“In war, truth is the first casualty” is perhaps one of the best known aphorisms about armed conflict. Information operations have long been conducted to influence or mislead military adversaries or civilian populations during war. However, the instantaneous transmission of information from any distance – through social media platforms and messaging apps – has changed the scale, speed, and reach of information operations. Today, generative artificial intelligence provides seemingly infinite possibilities to create misleading or dangerous content. In light of these developments, states (para. 33 and 57), humanitarians and human rights advocates have voiced concern that spreading harmful information risks inciting violence, causing distress, increasing vulnerabilities, denying access to essential services, and may also undermine or disrupt humanitarian operations. Worryingly, the UN Special Rapporteur on the Freedom of Expression has found that in today’s armed conflicts, disinformation and hate speech are “increasing[ly] focus[ed] on civilian populations rather than military personnel”.
In light of this reality, we must recall that there is a red line between an information operation that complies with international humanitarian law and one that violates it. In this post, ICRC Legal Advisers Tilman Rodenhäuser and Samit D’Cunha explain some of the legal boundaries of information operations under international humanitarian law (IHL) through four examples. Limits on information operations under public international law as applicable outside armed conflict, or under human rights law during armed conflict, are not examined in this post.
There is no carte blanche for information operations during armed conflict
The employment, during military operations, of information-related capabilities to influence views, attitudes, or behavior of adversaries or civilian populations in order to achieve strategic or military aims are commonly defined as information operations (see for instance China, France, and the United States). Non-state armed groups, too, have employed information operations, with some reportedly identifying “psychological warfare” as “the most advanced weapon”.
At times, it has been argued that IHL is ‘remarkably lenient’ on disinformation. And indeed, it is often emphasized in military manuals and some expert commentary that “propaganda, even disinformation” to “provoke the local (enemy) population to oust the enemy government” are unproblematic under IHL. This might, in part, be explained by the fact that ‘misinformation’ to mislead an adversary is explicitly listed as an example of non-prohibited ruses of war under Article 37 of Additional Protocol I.
That being said, as explained in this post and in more detail elsewhere, military manuals and expert analysis are similarly clear that IHL imposes significant limits on information operations. For instance, and as explicitly recalled in Article 37 API, misinformation as a ruse of warfare is only permissible if it “infringes no rule of international law applicable in armed conflict”.
It is true that IHL contains no provision that protect ‘the truth’, democratic processes, and the freedom of expression (as human rights law does, including during armed conflict). IHL also does not prohibit parties from aiming to influence civilian populations, even inciting them to oppose a party to an armed conflict. On the other hand, IHL does contain a number of rules that limit information operations to protect the life and dignity of persons. These rules are universally agreed and bind states and non-state parties to armed conflicts.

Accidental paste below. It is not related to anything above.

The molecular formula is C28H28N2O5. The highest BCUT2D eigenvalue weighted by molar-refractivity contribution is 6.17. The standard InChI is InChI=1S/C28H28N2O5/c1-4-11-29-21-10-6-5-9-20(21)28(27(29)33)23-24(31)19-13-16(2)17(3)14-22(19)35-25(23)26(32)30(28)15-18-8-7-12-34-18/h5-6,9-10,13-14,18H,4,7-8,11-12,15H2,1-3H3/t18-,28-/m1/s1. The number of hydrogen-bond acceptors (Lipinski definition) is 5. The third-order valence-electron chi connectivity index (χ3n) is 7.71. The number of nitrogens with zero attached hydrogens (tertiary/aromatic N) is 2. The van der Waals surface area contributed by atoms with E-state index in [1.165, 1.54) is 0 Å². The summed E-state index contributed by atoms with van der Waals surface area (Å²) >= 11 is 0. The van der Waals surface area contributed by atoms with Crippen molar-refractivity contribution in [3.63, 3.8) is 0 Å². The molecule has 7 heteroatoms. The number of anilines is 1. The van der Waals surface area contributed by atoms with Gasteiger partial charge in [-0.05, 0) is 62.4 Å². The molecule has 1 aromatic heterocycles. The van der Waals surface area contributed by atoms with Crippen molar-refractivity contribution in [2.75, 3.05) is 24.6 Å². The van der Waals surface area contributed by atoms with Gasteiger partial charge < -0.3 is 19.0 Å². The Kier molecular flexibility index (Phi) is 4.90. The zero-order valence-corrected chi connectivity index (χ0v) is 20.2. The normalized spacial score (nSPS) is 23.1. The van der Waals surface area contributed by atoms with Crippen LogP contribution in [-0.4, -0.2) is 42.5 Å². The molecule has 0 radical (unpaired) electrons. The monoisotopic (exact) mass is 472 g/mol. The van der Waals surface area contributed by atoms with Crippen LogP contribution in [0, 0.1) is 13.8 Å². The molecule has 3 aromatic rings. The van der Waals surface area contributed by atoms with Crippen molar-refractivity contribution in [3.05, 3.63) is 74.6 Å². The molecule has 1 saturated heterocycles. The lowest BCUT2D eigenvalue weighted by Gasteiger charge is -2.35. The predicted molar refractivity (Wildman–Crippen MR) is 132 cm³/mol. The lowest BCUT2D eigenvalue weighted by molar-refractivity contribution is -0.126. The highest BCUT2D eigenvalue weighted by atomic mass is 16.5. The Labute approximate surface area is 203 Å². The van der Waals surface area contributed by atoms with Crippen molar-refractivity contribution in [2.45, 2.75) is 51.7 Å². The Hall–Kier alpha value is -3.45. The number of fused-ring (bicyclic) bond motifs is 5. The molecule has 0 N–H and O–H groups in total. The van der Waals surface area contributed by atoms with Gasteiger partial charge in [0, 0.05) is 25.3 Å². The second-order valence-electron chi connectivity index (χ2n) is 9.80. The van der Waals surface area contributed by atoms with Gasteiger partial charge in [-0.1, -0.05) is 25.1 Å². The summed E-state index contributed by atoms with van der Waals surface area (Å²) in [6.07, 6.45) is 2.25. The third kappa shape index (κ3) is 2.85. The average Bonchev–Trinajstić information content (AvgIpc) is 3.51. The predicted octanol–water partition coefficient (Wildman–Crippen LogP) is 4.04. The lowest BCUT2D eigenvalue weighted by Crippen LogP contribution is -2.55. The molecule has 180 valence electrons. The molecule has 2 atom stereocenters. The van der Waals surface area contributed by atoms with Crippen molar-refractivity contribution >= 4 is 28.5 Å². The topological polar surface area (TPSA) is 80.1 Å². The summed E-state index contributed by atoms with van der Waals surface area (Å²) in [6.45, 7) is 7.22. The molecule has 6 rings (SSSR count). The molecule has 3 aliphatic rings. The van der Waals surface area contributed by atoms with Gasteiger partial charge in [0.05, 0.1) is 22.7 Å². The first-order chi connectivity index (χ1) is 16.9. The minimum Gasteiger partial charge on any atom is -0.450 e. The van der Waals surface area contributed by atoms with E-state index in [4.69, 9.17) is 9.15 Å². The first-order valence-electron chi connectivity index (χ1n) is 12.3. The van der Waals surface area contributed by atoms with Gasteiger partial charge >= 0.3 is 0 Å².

Encouraging unlawful violence
Encouraging violence is pervasive during armed conflict.
Today, soldiers will connect on digital platforms, follow social media channels, or share content on messaging apps that are used to encourage the war effort. Politicians have used similar platforms to call for the eradication of the adversary or specific populations, and civilians express their outrage, and at times hatred, against the ‘enemy’. In some cases, social media platforms have changed their policies to permit some hateful posts during war.
While armed conflicts are defined by violence, all states have agreed that even wars have limits. States have undertaken to respect and ensure respect for these limits, namely IHL. In fact, IHL requires each party to an armed conflict, not just states, to “ensure respect for international humanitarian law by its armed forces and other persons or groups acting in fact on its instructions, or under its direction or control”. This obligation requires, first and foremost, that civilian or military leadership of a party to an armed conflict must not order or encourage IHL violations by their own forces. In addition, the International Court of Justice found that a party to an armed conflict must “not encourage persons or groups engaged in the conflict […] to act in violation of the provisions of [IHL]”. This finding was made specifically with regard to information operations encouraging an armed group to conduct IHL violations in “circumstances where the commission of such [unlawful] acts was likely or foreseeable”.
As a result, using digital platforms or messengers to encourage violence against civilians, against civilian objects, or against wounded, sick, or detained enemy soldiers is prohibited.
Publishing images of prisoners of war
Sometimes, the spread of factually correct information may appear harmless; but it is nonetheless prohibited during war. A good example is the publishing of images of prisoners of war (POWs). Article 13 of the Third Geneva Convention expressly prohibits exposing POWs to “insults and public curiosity” – a similar protection also exists for civilian protected persons under the Fourth Geneva Convention. Indeed, exposing prisoners of war to insults and public curiosity was a practice at least as old as the ancient Roman Republic – where prisoners were subjected to degrading displays of Rome’s supposed superiority. The drafters of the Third Geneva Convention – which was adopted long before the advent of modern communications technology – outlawed this practice against POWs. The rule aims to protect POWs and civilian internees from being paraded through the streets or exposed to the taunts by the local populations.